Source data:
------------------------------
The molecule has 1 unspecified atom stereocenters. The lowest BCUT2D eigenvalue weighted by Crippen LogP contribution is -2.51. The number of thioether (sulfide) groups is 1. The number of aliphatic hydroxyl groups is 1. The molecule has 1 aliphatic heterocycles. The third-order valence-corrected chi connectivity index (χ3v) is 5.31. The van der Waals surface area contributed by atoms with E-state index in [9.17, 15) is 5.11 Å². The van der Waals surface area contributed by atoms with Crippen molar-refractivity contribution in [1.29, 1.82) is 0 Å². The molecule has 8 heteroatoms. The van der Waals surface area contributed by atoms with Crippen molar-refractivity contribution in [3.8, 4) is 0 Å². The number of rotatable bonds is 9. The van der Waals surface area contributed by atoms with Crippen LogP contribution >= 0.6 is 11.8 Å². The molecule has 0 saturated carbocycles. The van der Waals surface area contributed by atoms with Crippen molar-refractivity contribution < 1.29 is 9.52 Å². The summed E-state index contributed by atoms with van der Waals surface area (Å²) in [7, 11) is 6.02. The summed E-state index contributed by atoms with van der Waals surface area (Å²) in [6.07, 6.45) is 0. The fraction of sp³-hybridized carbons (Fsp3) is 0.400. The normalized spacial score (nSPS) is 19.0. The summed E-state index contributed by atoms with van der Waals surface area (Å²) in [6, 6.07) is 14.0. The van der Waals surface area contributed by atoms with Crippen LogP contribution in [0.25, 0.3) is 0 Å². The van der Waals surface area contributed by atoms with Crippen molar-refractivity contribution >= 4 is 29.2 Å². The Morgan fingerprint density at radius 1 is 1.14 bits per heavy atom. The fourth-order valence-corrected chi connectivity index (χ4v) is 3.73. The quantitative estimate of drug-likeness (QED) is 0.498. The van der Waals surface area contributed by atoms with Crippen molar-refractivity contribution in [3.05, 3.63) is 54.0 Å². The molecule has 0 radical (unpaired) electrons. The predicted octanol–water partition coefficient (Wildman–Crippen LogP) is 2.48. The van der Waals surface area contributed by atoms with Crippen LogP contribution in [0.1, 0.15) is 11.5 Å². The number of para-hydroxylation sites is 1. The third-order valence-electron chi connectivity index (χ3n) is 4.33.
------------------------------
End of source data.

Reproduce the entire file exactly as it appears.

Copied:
The molecule has 1 unspecified atom stereocenters. The lowest BCUT2D eigenvalue weighted by Crippen LogP contribution is -2.51. The number of thioether (sulfide) groups is 1. The number of aliphatic hydroxyl groups is 1. The molecule has 1 aliphatic heterocycles. The third-order valence-corrected chi connectivity index (χ3v) is 5.31. The van der Waals surface area contributed by atoms with E-state index in [9.17, 15) is 5.11 Å². The van der Waals surface area contributed by atoms with Crippen molar-refractivity contribution in [1.29, 1.82) is 0 Å². The molecule has 8 heteroatoms. The van der Waals surface area contributed by atoms with Crippen molar-refractivity contribution in [3.8, 4) is 0 Å². The number of rotatable bonds is 9. The van der Waals surface area contributed by atoms with Crippen LogP contribution >= 0.6 is 11.8 Å². The molecule has 0 saturated carbocycles. The van der Waals surface area contributed by atoms with Crippen molar-refractivity contribution < 1.29 is 9.52 Å². The summed E-state index contributed by atoms with van der Waals surface area (Å²) in [7, 11) is 6.02. The summed E-state index contributed by atoms with van der Waals surface area (Å²) in [6.07, 6.45) is 0. The fraction of sp³-hybridized carbons (Fsp3) is 0.400. The normalized spacial score (nSPS) is 19.0. The summed E-state index contributed by atoms with van der Waals surface area (Å²) in [6, 6.07) is 14.0. The van der Waals surface area contributed by atoms with Crippen LogP contribution in [0.25, 0.3) is 0 Å². The van der Waals surface area contributed by atoms with Crippen molar-refractivity contribution >= 4 is 29.2 Å². The Morgan fingerprint density at radius 1 is 1.14 bits per heavy atom. The fourth-order valence-corrected chi connectivity index (χ4v) is 3.73. The quantitative estimate of drug-likeness (QED) is 0.498. The van der Waals surface area contributed by atoms with Crippen molar-refractivity contribution in [3.05, 3.63) is 54.0 Å². The molecule has 0 radical (unpaired) electrons. The predicted octanol–water partition coefficient (Wildman–Crippen LogP) is 2.48. The van der Waals surface area contributed by atoms with Crippen LogP contribution in [0.1, 0.15) is 11.5 Å². The number of para-hydroxylation sites is 1. The third-order valence-electron chi connectivity index (χ3n) is 4.33.